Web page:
As such, your inherent message around ‘trust’ is SO important for leaders to embrace (as well as the team they serve).

I particularly like this: “Employees, trust your leaders; if you can’t, tell them why. It’s difficult, but necessary, because trust will lead us out of the doldrums and into this new year with the hope we need to rebuild our companies and our lives.”

The idea of 2-way communications between leaders and their employees is so invigorating! Leaders hold responsibility to be trustworthy and communicative, as do the individuals and teams they collaborate with! Moving from doldrums to hope is an exciting idea!

Thanks again for your consistent vision and mantra around collaboration, culture, talent, trust, leadership … and more!


Meghan M. Biro  |  18 Jan 2011  |  Reply

Hello Jacqui! Appreciate your patience with my response. Travel has a way of micro-managing my schedule lately. Thank you so much for stopping by here to share your feedback.

It’s refreshing to hear (leaders should always at minimum strive to walk the talk – right?) leaders are getting in closer touch with their vision and are able to articulate this clarity and passion in your direction. It’s the difference between “fuzzy” and “crystal clear” personal branding on a thoughtful career search. I believe authentic/honest and goal-directed communication is a key factor to establishing credibility and inspiring passion in the workplace as a leader. This is particularly more complex in multi-generational workplace cultures where social media connection options are multiplying monthly. Our very definition of “work” and the ways in which we communicate on this front are fundamentally changing. Leaders will benefit by staying in touch with the ever-changing communication and trust dynamics on this front. Thank you for supporting my vision. We all benefit from real connection and consistency.

Georgia Feiste  |  13 Jan 2011  |  Reply

Meghan – Great post. I especially love where you said ” the trust in leaders necessary for employees to feel secure in being creative, serving clients, adding value to the business – even if it means pushing back on leaders from time to time. To do their best work most people must feel secure. They must feel trusted, and show trust. ” This is absolutely critical, and a difficult nut to crack. Often employees don’t trust because of position power, and it is up to the leader to let them know that you don’t rest within that hierarchical definition of position. You are part of the team, just like they are. You respect their knowledge and skills, because you are only one person and it is only with their help will the right answers even come close to being found.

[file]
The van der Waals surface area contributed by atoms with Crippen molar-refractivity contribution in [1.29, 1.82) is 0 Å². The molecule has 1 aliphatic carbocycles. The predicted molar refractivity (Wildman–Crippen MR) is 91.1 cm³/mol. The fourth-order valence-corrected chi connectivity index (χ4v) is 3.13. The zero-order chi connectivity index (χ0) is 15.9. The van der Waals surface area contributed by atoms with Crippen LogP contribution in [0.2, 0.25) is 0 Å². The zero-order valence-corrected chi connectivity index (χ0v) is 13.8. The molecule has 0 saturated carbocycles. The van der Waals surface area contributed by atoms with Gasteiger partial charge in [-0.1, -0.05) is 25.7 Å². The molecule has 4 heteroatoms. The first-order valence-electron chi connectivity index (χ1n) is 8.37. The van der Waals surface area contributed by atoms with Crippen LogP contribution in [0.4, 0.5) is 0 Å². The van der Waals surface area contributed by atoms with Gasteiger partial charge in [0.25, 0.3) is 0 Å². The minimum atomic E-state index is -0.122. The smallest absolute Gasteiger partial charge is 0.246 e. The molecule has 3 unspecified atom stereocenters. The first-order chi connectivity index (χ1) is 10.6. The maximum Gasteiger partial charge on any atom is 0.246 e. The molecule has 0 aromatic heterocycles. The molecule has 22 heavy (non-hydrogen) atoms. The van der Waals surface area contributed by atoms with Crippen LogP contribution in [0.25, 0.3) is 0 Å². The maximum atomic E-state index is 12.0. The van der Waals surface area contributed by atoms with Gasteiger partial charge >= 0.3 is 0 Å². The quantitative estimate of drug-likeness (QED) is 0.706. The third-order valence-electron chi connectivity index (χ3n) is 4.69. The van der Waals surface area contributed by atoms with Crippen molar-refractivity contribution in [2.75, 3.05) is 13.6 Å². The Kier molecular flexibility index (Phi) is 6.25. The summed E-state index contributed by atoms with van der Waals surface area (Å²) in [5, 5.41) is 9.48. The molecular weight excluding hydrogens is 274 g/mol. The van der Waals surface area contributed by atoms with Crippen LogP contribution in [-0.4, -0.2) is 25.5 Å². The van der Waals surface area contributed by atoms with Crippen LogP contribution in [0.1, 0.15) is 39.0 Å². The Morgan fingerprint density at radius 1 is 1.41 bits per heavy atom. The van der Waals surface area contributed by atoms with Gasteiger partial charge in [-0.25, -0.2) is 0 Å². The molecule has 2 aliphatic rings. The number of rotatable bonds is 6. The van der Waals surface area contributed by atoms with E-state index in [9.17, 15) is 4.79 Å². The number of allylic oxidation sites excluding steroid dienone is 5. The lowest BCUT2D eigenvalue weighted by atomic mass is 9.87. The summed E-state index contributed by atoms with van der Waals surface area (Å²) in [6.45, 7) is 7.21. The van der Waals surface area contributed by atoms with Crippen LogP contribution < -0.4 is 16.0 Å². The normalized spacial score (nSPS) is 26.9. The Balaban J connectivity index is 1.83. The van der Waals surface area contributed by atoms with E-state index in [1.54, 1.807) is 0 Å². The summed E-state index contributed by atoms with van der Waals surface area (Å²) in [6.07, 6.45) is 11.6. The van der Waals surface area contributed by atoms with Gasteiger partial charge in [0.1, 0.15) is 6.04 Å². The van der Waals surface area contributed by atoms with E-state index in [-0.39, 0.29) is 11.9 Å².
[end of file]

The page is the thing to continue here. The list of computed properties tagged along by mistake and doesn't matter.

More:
Meghan M. Biro  |  16 Feb 2011  |  Reply

Thank you very much Georgia. My travel schedule finds me just getting to this comment now – Appreciate your patience. I really like your feedback. Yes, my point directly ties into the complex power issues that are often innate to situations leaders face. Often people who experience self-esteem issues feel a lack of support from those in the leadership rank or they simply do not have access to the proper career resources. Something I will continue to write about…

Jeff Waldman  |  13 Jan 2011  |  Reply

Meghan, I enjoyed reading your post, and of course agree with everything you said. I strongly believe that trust is the absolute cornerstone of any functional organization, regardless of the state of the economy. There are many things that an organization must do in order to maximize business success. However, when you dive deeper into these things, you can start to categorize, sub-categorize and ultimately bring them all under “trust”. Simply put, the absence of trust can instantly shatter (or break) the inner workings of an organization. To rebuild however, is a long process.

You touched on one thing that I wanted to comment on (I can probably write a book but will spare you chapters 2-25 for now!!). ?? That one thing is that “unknowns represent an enormous threat to productivity…” I could not agree more. Relationships within the workplace are so complex and diverse that what drives how well these relationships intertwine is positively correlated to the degree to which employees feel “in the know”. The human brain and its psychological influences are enormous, and drive how we feel during the course of a given day, which peaks and valleys constantly.

I guess my point to all of this is, a) I agree with your perspective, and b) how you create trusting relationships within the organization is driven by consistent, constant, personalized and authentic communication that is top-down. If leaders can do this, employees perceive their leadership to be in the best interest of them, and the organization. This is a win-win situation.